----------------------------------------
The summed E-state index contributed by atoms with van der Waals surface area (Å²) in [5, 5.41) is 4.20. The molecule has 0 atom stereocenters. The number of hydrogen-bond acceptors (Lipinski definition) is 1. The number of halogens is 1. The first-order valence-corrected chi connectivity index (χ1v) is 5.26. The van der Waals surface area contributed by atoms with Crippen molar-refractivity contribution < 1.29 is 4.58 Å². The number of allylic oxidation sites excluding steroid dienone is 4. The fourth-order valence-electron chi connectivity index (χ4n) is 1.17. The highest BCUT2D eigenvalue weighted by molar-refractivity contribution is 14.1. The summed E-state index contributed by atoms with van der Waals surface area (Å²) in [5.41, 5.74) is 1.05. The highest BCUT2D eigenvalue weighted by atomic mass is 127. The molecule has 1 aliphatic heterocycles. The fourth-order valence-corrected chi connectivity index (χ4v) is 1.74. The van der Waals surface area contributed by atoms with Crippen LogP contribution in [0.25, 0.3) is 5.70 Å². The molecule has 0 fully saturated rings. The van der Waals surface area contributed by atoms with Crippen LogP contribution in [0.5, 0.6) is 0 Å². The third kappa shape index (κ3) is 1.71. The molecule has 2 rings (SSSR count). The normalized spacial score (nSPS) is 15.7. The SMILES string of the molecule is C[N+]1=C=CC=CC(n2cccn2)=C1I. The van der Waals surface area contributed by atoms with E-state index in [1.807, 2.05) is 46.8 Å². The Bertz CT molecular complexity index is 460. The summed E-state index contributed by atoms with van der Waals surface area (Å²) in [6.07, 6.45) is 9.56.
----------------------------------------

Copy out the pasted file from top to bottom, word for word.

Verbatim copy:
The summed E-state index contributed by atoms with van der Waals surface area (Å²) in [5, 5.41) is 4.20. The molecule has 0 atom stereocenters. The number of hydrogen-bond acceptors (Lipinski definition) is 1. The number of halogens is 1. The first-order valence-corrected chi connectivity index (χ1v) is 5.26. The van der Waals surface area contributed by atoms with Crippen molar-refractivity contribution < 1.29 is 4.58 Å². The number of allylic oxidation sites excluding steroid dienone is 4. The fourth-order valence-electron chi connectivity index (χ4n) is 1.17. The highest BCUT2D eigenvalue weighted by molar-refractivity contribution is 14.1. The summed E-state index contributed by atoms with van der Waals surface area (Å²) in [5.41, 5.74) is 1.05. The highest BCUT2D eigenvalue weighted by atomic mass is 127. The molecule has 1 aliphatic heterocycles. The fourth-order valence-corrected chi connectivity index (χ4v) is 1.74. The van der Waals surface area contributed by atoms with Crippen LogP contribution in [0.25, 0.3) is 5.70 Å². The molecule has 0 fully saturated rings. The van der Waals surface area contributed by atoms with Crippen LogP contribution in [0.5, 0.6) is 0 Å². The third kappa shape index (κ3) is 1.71. The molecule has 2 rings (SSSR count). The normalized spacial score (nSPS) is 15.7. The SMILES string of the molecule is C[N+]1=C=CC=CC(n2cccn2)=C1I. The van der Waals surface area contributed by atoms with E-state index in [1.807, 2.05) is 46.8 Å². The Bertz CT molecular complexity index is 460. The summed E-state index contributed by atoms with van der Waals surface area (Å²) in [6.07, 6.45) is 9.56.